But this brings us to a more basic question: would a hypothetical North, completely innocent of any slave holding itself, be justified on libertarian grounds, in opposing by force the attempted secession of the South, on the grounds that the latter is a slave owning society? (We are now also asking the question, assume, arguendo, that the U.K. did not own slaves in 1776; would they have been warranted in taking on the role they actually did in the Revolutionary War?) Machan argues in the affirmative, I in the negative.

At first blush, my opponent in this debate has a strong case. Suppose the following: a thief breaks into a grocery store, robs it, and then, when he is surrounded by the police, grabs a hostage. Whereupon he makes the following statement: "I hereby secede from your society; since you are all libertarians, you must allow this. Therefore, I am walking out of this store, with my hostage in tow, and none of you have the right to stop me, or to save my victim, based upon your own principles." If this indeed is the position of the South, then the North was completely justified in not only fighting its attempted secession, but in actually winning the war. For, surely, the police need do no such thing as obey the robber-kidnapper in his curious demand.

But a moment’s reflection will show a disanalogy between our hypothetical robber, and the South. For the libertarian police could reply, "Sure, we’ll allow you to secede; you are now a sovereign country. However, we hereby declare war on you, first, to fulfill our contractual obligation with your hostage, to free him from your unjustified kidnapping, and, second, to punish you for your past robbery as well as this bout of unjustified imprisonment of this victim." The point is, a refusal to allow secession is a violation of the law of free association. Machan is so concerned with ante bellum slavery, he allows this to blind him to the fact that this "curious institution" is merely an aspect of the denigration of the law of free association. Yes, the southerners (and the northerners, too) unjustifiably enslaved black people. But the northerners compounded this rights violation by also refusing to allow the southerners the "divorce" they requested, and in so doing perpetrated another form of slavery upon them, namely the slavery implicit in violating secession rights. To repeat: slavery is but the most egregious form of denigration of the rights of free association. But there are other, lesser versions, such as refusal to recognize the natural right of secession.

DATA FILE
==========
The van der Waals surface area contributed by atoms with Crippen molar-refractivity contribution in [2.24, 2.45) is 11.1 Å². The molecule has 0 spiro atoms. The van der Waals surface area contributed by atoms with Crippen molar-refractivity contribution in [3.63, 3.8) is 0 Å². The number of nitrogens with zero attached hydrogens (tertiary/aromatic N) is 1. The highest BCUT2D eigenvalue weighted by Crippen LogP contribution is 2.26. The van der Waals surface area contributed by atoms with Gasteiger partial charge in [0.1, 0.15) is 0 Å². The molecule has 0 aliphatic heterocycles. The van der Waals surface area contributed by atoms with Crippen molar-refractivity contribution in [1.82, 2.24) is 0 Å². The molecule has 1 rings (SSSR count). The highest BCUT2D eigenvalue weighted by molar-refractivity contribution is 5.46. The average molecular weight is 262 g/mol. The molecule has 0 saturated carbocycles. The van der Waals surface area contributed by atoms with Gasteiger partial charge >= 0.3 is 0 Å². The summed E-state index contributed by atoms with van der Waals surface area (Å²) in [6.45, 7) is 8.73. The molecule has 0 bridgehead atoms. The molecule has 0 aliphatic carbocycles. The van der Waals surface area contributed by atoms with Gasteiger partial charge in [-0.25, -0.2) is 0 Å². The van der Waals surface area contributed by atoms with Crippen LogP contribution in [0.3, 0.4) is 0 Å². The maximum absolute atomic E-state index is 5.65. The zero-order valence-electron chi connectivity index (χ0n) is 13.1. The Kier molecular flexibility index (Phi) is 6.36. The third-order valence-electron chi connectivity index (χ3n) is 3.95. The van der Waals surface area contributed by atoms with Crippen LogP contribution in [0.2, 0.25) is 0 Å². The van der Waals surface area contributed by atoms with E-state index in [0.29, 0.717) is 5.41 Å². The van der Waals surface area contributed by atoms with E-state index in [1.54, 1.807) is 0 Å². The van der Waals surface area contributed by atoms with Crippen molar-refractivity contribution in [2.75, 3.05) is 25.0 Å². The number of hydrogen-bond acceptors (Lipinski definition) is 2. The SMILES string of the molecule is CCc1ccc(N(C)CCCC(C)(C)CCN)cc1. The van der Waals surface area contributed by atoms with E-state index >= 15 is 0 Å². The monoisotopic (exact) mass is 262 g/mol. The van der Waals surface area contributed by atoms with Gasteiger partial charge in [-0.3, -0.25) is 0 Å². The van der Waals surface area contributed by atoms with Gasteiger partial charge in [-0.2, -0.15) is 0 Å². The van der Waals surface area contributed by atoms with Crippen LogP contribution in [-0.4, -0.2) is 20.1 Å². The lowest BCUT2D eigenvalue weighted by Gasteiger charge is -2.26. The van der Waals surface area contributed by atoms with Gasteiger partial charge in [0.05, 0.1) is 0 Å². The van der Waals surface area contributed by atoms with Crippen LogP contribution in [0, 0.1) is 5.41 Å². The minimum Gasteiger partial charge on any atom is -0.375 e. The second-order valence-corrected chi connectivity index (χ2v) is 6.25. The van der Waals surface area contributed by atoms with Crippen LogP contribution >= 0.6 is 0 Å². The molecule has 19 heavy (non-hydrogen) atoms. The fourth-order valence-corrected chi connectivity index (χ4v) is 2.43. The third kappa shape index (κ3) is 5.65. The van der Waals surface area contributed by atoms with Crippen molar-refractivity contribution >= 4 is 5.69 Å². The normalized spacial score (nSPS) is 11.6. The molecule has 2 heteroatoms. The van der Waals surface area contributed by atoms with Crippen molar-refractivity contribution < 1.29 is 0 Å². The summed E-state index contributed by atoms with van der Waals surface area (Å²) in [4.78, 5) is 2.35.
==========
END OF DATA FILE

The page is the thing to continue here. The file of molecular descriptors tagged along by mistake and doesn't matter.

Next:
The analogy between the South and the kidnapper-robber would hold true if and only if every single white resident of this territory was guilty of slave holding, and every single non-white resident was a slave. Then and only then would the North be justified, not in refusing the South secession, but in invading them, to get them to free their slaves. But the North would still not be warranted to "save the Union," against the express wishes of the Southerners (after they were duly punished).

Another difficulty with the Machan position is that slavery is not the only crime. If the North is entitled to violate the secession rights of the South because the latter committed the crime of slavery, then, too, they are justified in taking this coercive position against them for many other things as well. For example, suppose a Southerner stole (or was accused of stealing) a Northerner’s cow. Then, based on this perspective, the North would again be warranted to stop by force the departure of the South. Such a theory might well be entitled, "Secession in theory, captivity in practice."

We are all sovereign individuals. When anyone else, be he a king, a thug or a majority, demands anything of us (other than that we respect the libertarian axioms of property and non aggression), they are imposing upon us; they are invading us, and violating our rights. Secession is a necessary concomitant of liberty.

Machan, in explicitly endorsing secession (as long as there is no slavery), has come a long way out of the wilderness of minarchism he previously occupied, in the direction of anarcho-capitalism. But he must go further. He must recognize that there is no stopping point. If he truly recognizes the law of free association, he is logically compelled to accept, also, laissez faire and secession, as they are its necessary implications.

Based on the Machan insight, whether or not coupled with the heroic assumption that the North was not itself a slave owning society, this section of the country would have been justified in saying to the South no more than "Free your slaves, and we shall allow you to depart in peace." Did Lincoln say any such thing? He did not. Indeed, he specifically disassociated himself from any such idea. He rather took the very opposite stance. To wit, that the South could go on enslaving blacks until kingdom come for all he cared; his only concern was that the Union not be rent asunder. From all this Machan somehow derives the notion that our 16th President was a "good American," indeed, almost a libertarian, forsooth, in that the South should not be allowed to depart while still they held hostages, and that Lincoln stopped them.